Two NFT Clones Are Squabbling Over Who Is The Genuine Article

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Two NFT Clones Are Squabbling Over Who Is The Genuine Article
Two NFT Clones Are Squabbling Over Who Is The Genuine Article

A pair of non-fungible token projects are experimenting with the line between plagiarism and parody. The PHAYC and Phunky Ape Yacht Club (or PAYC) collections, both of which are based on the same gimmick of selling NFTs with mirrored but otherwise identical versions of high-priced Bored Ape Yacht Club avatars, have been banned by digital marketplace OpenSea.

The competing projects are now selling their apes while avoiding bans from other marketplaces, becoming the latest example of how the NFT world deals with copied art.

Bored Ape Yacht Club (or BAYC) NFTs are among the most expensive crypto art assets, having recently surpassed CryptoPunks as the most expensive NFT avatars, with the cheapest available ape selling for $217,000. However, like other avatars, the associated ape can technically be copied or modified by anyone.

PAYC announced its launch in early December, with a vague mission statement promoting decentralization and denigrating “rich douchebags” who had (allegedly) seized control of the original ape market. It alluded to CryptoPhunks, a similar project that earlier this year flipped and resold expensive CryptoPunks images. Beginning December 28th, early arrivals could mint left-facing apes for free, while others paid a fee of.042 ETH (currently around $157).

Soon after, PHAYC debuted with a witty website that described the project as “a limited NFT collection where the token itself offers no membership and no allegiance,” an inversion of the promise made by BAYC creator Yuga Labs. According to one PHAYC community member, the project is “a satirical take on the current state of NFTs and members of the NFT community who may be taking the NFT market a little too seriously.”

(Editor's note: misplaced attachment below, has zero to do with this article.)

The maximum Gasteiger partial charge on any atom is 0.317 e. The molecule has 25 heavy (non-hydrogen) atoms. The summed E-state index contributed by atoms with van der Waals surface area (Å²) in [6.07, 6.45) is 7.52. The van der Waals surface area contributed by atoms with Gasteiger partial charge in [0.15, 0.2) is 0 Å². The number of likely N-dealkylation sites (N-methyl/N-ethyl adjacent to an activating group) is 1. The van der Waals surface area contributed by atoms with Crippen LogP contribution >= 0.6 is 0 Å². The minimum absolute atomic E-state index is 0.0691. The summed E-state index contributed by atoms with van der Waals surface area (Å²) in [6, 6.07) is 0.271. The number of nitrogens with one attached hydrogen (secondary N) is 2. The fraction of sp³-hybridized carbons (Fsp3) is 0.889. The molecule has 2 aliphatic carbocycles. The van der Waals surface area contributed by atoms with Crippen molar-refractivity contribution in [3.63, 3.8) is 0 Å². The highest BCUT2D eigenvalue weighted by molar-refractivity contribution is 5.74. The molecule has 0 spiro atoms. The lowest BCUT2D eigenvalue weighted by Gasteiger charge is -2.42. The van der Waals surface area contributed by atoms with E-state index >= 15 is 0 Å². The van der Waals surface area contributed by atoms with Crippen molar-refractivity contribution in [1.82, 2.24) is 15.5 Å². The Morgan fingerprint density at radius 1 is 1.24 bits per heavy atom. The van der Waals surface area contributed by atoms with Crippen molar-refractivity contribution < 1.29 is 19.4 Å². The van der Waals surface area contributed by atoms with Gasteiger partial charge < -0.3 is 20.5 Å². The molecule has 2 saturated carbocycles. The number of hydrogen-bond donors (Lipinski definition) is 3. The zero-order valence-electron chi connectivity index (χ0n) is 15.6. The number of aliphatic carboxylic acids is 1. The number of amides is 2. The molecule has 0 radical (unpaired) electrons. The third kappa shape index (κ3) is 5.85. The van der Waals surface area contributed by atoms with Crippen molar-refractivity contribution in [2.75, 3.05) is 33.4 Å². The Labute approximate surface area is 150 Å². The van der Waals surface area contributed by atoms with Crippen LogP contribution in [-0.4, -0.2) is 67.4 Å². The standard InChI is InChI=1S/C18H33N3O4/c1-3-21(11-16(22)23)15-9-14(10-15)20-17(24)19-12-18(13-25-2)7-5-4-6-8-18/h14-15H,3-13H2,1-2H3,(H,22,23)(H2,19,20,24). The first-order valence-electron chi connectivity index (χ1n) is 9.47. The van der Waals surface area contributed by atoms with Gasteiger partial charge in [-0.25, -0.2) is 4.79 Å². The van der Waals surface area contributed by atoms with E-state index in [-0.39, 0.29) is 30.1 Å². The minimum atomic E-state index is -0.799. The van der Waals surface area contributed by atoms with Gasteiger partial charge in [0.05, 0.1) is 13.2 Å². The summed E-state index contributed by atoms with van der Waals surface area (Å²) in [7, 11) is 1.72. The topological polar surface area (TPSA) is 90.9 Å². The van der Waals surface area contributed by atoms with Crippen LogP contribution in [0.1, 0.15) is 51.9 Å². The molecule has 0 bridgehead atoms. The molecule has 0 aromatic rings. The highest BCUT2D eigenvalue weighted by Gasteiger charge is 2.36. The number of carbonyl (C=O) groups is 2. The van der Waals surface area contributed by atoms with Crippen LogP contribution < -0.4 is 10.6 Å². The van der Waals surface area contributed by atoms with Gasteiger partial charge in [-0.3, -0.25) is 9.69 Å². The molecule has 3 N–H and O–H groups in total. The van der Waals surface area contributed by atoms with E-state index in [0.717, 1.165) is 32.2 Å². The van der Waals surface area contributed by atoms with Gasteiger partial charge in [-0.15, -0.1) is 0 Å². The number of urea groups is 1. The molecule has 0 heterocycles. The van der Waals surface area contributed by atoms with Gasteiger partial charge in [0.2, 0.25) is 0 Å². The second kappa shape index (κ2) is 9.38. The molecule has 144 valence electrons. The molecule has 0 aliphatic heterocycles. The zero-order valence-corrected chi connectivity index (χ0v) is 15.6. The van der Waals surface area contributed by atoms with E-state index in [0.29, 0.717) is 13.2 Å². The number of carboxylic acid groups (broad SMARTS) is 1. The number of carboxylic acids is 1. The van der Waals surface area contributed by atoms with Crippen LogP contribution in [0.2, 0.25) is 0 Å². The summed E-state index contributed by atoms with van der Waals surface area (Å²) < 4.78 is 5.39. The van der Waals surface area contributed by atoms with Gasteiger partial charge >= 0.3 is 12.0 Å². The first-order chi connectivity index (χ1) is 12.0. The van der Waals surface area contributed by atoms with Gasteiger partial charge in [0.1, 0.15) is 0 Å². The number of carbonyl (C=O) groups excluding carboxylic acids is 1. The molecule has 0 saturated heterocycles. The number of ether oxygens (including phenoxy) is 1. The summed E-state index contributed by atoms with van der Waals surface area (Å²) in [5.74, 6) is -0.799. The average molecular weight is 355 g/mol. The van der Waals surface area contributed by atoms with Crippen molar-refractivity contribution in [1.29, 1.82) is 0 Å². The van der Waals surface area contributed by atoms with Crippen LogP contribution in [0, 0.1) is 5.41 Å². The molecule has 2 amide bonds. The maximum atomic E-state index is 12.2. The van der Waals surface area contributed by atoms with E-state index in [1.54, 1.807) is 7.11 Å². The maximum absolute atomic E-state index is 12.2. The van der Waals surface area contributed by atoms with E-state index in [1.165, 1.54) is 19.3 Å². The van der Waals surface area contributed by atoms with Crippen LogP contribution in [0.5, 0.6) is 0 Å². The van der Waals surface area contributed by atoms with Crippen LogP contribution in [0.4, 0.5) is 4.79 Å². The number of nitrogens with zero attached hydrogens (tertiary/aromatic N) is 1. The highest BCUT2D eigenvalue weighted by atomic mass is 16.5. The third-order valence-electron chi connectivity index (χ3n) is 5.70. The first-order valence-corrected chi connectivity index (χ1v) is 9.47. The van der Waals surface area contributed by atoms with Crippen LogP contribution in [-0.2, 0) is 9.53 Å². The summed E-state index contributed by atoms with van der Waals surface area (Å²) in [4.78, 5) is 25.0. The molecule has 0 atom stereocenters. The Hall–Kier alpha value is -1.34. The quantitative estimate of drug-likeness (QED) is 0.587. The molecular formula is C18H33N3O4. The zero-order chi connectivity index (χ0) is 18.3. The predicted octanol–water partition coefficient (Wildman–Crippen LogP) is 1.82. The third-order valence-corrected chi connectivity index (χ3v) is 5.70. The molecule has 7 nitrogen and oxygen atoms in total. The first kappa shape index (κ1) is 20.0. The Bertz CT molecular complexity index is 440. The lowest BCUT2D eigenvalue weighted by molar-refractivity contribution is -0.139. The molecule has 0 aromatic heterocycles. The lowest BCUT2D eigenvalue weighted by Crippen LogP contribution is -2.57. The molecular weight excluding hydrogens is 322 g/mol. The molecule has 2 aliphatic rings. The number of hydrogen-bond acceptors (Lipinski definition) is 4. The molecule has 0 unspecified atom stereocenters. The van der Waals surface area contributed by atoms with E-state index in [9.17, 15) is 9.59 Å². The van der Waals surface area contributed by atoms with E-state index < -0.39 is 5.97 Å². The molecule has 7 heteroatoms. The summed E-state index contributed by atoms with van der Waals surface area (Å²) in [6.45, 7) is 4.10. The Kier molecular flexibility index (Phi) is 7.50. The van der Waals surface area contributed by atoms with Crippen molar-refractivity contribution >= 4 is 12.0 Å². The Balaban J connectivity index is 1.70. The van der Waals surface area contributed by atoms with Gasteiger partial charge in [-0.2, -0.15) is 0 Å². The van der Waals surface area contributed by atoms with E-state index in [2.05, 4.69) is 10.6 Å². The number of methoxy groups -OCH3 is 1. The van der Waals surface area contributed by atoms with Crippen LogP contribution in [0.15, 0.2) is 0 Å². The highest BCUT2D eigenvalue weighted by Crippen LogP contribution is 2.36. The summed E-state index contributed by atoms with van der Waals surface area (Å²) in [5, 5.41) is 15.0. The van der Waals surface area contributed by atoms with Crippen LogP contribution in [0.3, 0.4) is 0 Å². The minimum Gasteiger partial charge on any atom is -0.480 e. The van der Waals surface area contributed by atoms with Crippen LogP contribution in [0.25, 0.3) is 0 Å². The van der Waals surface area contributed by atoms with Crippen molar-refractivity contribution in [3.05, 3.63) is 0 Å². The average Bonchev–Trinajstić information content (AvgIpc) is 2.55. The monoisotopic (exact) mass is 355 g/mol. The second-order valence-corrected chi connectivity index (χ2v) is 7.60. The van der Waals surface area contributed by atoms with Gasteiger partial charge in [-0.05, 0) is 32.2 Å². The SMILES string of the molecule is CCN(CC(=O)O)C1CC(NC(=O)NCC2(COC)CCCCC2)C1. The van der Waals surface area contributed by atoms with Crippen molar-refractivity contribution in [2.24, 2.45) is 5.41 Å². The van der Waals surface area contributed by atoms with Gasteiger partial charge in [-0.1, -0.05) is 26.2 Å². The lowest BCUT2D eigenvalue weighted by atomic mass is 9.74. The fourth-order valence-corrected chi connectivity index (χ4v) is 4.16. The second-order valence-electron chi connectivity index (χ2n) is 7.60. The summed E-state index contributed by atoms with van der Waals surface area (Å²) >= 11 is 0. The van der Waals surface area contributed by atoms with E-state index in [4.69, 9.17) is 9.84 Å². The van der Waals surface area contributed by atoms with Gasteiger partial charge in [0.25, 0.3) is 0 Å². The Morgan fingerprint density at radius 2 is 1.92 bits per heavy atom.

PAYC and PHAYC have since fought on Twitter over who is the genuine Bored Ape Yacht Club ripoff, with PAYC’s founder referring to PHAYC as a “cash grab fraud project.” PHAYC charged people to mint its apes, and according to CoinDesk, it made around 500 ETH (or about $1.8 million) in sales. By contrast, it says PAYC earned around 60 ETH (or roughly $225,000) from its paid sales.

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Both projects may be in legal jeopardy. It’s common for NFT lineups to mimic each other’s art styles or names. However, Yuga Labs owns the copyright to its ape images, and PAYC and PHAYC were kicked off OpenSea for allegedly violating its copyright infringement policies. (PAYC has also been removed from competing markets Rarible and Mintable, though PHAYC remains on Rarible.) If Yuga Labs files a formal legal complaint, PAYC and PHAYC may be able to defend their apes as transformative fair use, following in the footsteps of appropriation artist Richard Prince. However, there is very little legal precedent surrounding NFTs in general, let alone their copyright implications.

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Yuga Labs did not respond immediately to a request for comment on whether it planned to file such a complaint, and PHAYC did not respond to a Twitter message about the issue. PAYC confirmed on Twitter to The Verge that it has not received any legal threats from the BAYC team.

So far, it appears that both projects are more concerned with making their apes tradeable online. NFTs are supposed to exist outside of any given platform, but markets such as OpenSea have become massive bottlenecks by simplifying the selling process. While the sites have hosted numerous NFT projects based on stolen art, they have delisted copycats such as CryptoPhunks in response to complaints from companies such as CryptoPhunks creator Larva Labs, and they have banned some individual NFTs that were stolen from their owners.